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FILE - This Jan. 21, 2000, file photo shows the seal bearing the official name "State of Rhode Island and Providence Plantations" on the floor of the Statehouse rotunda in Providence, R.I. A statewide ballot question in the Nov. 3, 2020, election asks voters whether to shorten the state's official name to drop the plantations reference. (AP Photo/Susan E. Bouchard, File)
(AP Photo/Susan E. Bouchard, File)

Rhode Island voters approved the initiative after a summer of nationwide protests and calls for racial justice following the death of George Floyd in Minneapolis. Black Lives Matter demonstrations were accompanied by demands for the removal of statues and monuments connected to racism and slavery. Kevin Peterson — a minister who runs the New Democracy Coalition in Boston — has led a half-decade long effort to change the name of Faneuil Hall, named for a Boston slave merchant. He sees the Rhode Island victory as instructive in reaching his goal closer to home.

“We are in concert with activists in Rhode Island who sought to strip the name Plantation from its state seal……We believe that Boston can do the same in terms of the change in the name of Faneuil Hall,” said Peterson.

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Activist seeking to change the name of Faneuil Hall because of it's namesake's ties to the slave trade believe the voter-supported initiative in Rhode Island, stripping the word "plantation" from its name, could serve as a model.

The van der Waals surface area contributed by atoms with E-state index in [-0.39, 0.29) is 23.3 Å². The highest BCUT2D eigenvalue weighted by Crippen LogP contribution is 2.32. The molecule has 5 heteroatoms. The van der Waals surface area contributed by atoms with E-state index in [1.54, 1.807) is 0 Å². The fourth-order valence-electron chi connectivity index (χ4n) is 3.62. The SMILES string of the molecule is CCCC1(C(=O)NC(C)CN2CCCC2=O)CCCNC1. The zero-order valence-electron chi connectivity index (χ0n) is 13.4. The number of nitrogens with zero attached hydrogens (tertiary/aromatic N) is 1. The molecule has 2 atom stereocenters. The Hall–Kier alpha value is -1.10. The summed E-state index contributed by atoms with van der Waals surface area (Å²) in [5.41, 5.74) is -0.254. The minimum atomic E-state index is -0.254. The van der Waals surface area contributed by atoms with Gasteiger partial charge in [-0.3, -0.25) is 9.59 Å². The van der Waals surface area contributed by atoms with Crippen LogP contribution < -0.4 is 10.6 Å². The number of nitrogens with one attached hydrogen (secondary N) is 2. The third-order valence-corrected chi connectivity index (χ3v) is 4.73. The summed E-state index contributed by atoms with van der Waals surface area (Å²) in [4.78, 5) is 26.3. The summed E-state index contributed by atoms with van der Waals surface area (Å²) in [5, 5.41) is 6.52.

Phillip Martin, GBH News

“Peter Faneuil was … a person who traffics in selling human bodies, Africans. His name sits atop a public building in the city of Boston," Peterson said. "It is a monument in our city which reflects white supremacy, which is odious to people who love democracy.”

Peterson believes the momentum is on his side, pointing also to Mississippi, where voters in November removed the confederate symbol from the state’s flag.

But in Boston, while Mayor Marty Walsh has declared racism a public health crisis, he has shown no inclination to change the name of Faneuil Hall. Mayoral candidates, Councilors Michelle Wu and Andrea Campbell, have not been clear on the issue. In a statement to GBH, Campbell said she supported having a public conversation, but that “removing names and statues won’t stop racism in the City of Boston or eradicate racial inequities.”

Frazier of the Museum of African American History agrees. “The hall has its place in history,” she said, pointing out that the very idea for the Port Marker in Boston began with the commemoration of the International Day of Slavery on Aug. 23 , 2015 at Faneuil Hall.

“Peter Faneuil was an enslaver," Frazier said. "However, I think these discussions have different remedies as we remove these, what's going to mark the history of what happened?”

History is complex said Frazier. She would rather see a marker in front of Faneuil Hall to explain the namesake’s connection to slavery rather than removing the name itself. But looking toward the harbor— where thousands of Africans were unloaded from ships like cargo — she conceded there will always be disagreements over how to mark history even among those who are in agreement on the need to demonstrate Black Lives matter, then and now.

Correction: An earlier version of this story incorrectly named the New Democracy Coalition.